New Delhi: India’s largest consumer goods firm by sales, Hindustan Unilever Ltd (HUL), will pay more royalty to its parent Unilever Plc, a move that will increase its expenses and possibly hit profits.
In an announcement to the stock exchanges on Tuesday, HUL said that starting January, it will pay 1% royalty of net sales to Unilever on select brands. The list of such brands wasn’t immediately available.
“The board of directors have approved a trademark license agreement with Unilever, which provides for payment of trademark royalty at the rate of 1% of net sales on specific brands, where Unilever owns the trade mark and HUL is the licensed user,” the company said in its statement to the exchanges.
Analysts say this will also have a negative impact on the company’s stock price. “Though the details are not clear yet as to what would be the exact increase in the total royalty to be paid, this will bring down the profitability of the company and affect market sentiments,” said Sanjay Singh, analyst, ICICI Securities Ltd.
HUL’s announcement follows recent amendments made by the government in the laws related to payment of royalty, trademark and technology transfer, but do not appear to have been prompted by these.
More earnings: The Unilever Plc headquarters in London. Simon Dawson / Bloomberg
On 5 November, the government approved a proposal from department of industrial policy and promotion to permit all payments for royalty, lumpsum fee for transfer of technology, payments for use of trademark/brand name on the automatic route without any restrictions, and subject to Foreign Exchange Management Act (Fema). With the aim of promoting transfer of technology into the country, the government removed existing ceilings on royalty payment. However, HUL’s proposal to pay 1% of net sales as royalty is well below these ceilings.
Under Fema, royalty payments up to 1% of sales do not need the approval of the Reserve Bank of India. “However, payment of royalties comes under intellectual property services and the company will have to pay a service tax on the same,” said Anuradha Salhotra, founder partner of law firm Lall Lahiri and Salhotra.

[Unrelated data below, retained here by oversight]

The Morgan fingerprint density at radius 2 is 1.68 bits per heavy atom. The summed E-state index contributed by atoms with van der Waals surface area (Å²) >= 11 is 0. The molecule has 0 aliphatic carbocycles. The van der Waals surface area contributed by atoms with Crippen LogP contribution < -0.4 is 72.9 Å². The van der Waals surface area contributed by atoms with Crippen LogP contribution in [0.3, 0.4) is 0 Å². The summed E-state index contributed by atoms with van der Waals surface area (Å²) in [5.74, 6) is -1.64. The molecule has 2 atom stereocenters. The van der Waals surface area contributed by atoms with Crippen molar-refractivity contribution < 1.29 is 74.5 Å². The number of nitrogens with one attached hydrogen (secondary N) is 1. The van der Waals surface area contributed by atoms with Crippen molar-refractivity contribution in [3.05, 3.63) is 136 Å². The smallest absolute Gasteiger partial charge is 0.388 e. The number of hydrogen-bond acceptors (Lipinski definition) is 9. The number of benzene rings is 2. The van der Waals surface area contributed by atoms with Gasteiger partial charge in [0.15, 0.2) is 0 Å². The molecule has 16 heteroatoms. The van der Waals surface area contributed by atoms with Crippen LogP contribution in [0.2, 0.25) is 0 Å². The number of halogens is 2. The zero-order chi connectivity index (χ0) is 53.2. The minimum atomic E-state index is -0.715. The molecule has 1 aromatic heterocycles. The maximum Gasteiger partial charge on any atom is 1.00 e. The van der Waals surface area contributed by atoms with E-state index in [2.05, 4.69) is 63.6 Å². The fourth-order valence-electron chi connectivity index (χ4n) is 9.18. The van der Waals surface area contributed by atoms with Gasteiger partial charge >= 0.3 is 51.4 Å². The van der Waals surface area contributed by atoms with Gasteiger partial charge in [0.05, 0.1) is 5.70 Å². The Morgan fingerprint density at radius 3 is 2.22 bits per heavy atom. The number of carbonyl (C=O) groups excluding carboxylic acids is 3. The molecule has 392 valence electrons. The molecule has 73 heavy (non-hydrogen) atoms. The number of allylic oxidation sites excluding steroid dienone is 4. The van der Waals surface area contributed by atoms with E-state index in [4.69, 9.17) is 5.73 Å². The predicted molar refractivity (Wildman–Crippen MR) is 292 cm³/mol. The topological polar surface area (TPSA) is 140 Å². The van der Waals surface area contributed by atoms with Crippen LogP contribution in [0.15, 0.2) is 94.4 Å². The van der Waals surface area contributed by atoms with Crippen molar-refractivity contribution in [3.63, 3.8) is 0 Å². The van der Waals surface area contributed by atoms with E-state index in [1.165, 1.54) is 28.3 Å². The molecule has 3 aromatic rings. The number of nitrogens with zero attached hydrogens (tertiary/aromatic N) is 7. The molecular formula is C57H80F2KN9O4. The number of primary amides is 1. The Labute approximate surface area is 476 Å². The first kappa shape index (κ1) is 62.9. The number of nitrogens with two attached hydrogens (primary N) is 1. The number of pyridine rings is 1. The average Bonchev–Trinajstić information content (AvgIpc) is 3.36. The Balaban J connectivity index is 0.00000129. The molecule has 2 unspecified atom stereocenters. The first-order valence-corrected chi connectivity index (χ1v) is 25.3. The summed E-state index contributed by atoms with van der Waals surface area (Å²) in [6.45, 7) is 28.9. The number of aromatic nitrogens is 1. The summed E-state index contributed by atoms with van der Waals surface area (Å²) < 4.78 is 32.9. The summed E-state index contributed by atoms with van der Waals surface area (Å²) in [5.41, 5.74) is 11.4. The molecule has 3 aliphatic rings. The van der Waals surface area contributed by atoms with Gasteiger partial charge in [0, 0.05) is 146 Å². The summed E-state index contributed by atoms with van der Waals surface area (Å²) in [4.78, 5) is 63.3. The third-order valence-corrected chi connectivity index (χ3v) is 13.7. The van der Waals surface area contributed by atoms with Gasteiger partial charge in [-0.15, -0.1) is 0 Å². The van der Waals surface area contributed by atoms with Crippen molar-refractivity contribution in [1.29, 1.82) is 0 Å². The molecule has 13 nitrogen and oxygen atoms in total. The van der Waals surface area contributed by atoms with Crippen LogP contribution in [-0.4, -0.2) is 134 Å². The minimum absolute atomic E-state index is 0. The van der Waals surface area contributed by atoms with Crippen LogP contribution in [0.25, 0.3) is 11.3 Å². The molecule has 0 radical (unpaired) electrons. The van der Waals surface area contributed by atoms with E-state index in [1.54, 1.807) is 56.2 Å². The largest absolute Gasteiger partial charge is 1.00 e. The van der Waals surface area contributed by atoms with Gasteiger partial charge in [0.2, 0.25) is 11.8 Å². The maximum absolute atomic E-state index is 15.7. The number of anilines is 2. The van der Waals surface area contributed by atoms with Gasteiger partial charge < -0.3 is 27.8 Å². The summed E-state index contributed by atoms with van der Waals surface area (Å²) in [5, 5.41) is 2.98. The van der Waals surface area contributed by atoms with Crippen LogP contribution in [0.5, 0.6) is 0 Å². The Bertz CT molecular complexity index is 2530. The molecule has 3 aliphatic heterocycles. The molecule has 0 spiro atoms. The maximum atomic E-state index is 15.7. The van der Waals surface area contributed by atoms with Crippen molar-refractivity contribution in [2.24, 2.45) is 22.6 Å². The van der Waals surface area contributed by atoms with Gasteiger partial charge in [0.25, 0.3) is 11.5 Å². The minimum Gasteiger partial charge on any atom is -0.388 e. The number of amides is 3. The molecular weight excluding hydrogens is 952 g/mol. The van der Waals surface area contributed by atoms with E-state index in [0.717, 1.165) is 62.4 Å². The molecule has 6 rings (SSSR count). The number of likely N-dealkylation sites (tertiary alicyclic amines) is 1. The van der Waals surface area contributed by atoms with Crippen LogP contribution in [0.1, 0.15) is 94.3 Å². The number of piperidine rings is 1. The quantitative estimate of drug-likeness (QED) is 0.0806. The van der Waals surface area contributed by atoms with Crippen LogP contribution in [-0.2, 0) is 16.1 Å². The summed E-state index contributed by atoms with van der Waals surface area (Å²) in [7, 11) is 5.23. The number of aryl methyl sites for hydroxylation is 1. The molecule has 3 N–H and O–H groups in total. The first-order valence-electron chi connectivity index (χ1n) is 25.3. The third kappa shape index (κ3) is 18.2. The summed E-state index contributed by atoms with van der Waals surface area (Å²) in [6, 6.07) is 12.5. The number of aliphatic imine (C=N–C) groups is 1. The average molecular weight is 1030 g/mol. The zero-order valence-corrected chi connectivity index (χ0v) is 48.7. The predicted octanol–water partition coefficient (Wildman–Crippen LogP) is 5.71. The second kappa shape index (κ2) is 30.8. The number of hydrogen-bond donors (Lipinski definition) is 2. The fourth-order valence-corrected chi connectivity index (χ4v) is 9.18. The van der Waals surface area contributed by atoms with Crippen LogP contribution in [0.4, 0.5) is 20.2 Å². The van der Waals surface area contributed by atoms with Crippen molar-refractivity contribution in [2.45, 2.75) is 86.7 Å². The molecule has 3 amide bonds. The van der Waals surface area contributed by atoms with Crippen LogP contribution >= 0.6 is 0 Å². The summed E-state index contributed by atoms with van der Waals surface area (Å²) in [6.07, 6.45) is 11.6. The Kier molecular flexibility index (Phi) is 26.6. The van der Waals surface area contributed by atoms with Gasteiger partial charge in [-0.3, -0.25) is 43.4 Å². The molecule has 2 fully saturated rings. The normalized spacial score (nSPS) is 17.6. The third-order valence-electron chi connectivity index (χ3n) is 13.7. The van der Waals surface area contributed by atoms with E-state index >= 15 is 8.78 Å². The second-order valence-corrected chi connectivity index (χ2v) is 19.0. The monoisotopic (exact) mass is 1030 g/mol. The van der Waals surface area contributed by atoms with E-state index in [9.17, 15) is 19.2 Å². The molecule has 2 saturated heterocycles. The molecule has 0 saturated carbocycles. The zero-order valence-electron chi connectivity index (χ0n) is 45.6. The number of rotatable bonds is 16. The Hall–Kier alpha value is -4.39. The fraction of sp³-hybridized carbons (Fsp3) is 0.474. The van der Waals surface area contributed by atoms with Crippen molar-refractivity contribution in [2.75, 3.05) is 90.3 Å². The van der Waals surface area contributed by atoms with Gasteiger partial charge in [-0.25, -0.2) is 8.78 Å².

According to HUL’s 2008-09 annual report, the firm paid Rs116 crore or about 0.6% of its domestic sales of consumer goods as royalty for the 15-month period ended March. “The total royalty paid by HUL including sums to other subsidiaries was about Rs130 crore (for 15 months) in 2008-09,” Singh of ICICI Securities added. Singh’s calculations show that under the new rate, this could mean Rs200 crore of royalty every year—or a direct impact of Rs100 crore on the firm’s profit after tax.
Besides the increased royalty, HUL’s board has also approved amendment to the existing Technical Collaboration Agreement (TCA) with Unilever, adding product categories where the parent provides technical inputs and also products manufactured by third-party manufacturers where technical inputs developed by Unilever are made available.
“Royalties will not be applicable for products that come under the TCA. We will pay royalties for only usage of trademarks and brands of the parent company that don’t fall under TCA,” said a spokesperson for HUL.
“HUL would pay money for technical assistance provided to the third party manufacturers, but the nature of the technical inputs is not known so it is very difficult to quantify the impact of the development,” said Shirish Pardeshi, analyst, Anand Rathi Financial Services Ltd, who added that the “one that that is clear” is that the impact will be “negative”.
Debashish Mukherjee, principal at AT Kearney, said: “Royalties and equity are two ways for parent companies to earn from subsidiaries. Whilst equity payment takes place once a year, royalties is linked to sales and is a steady source of income for the parent.”
HUL’s shares closed at Rs265.80 each on the Bombay Stock Exchange on Tuesday, falling 2.2 % on a day when the exchange’s benchmark Sensex index fell 1.3%.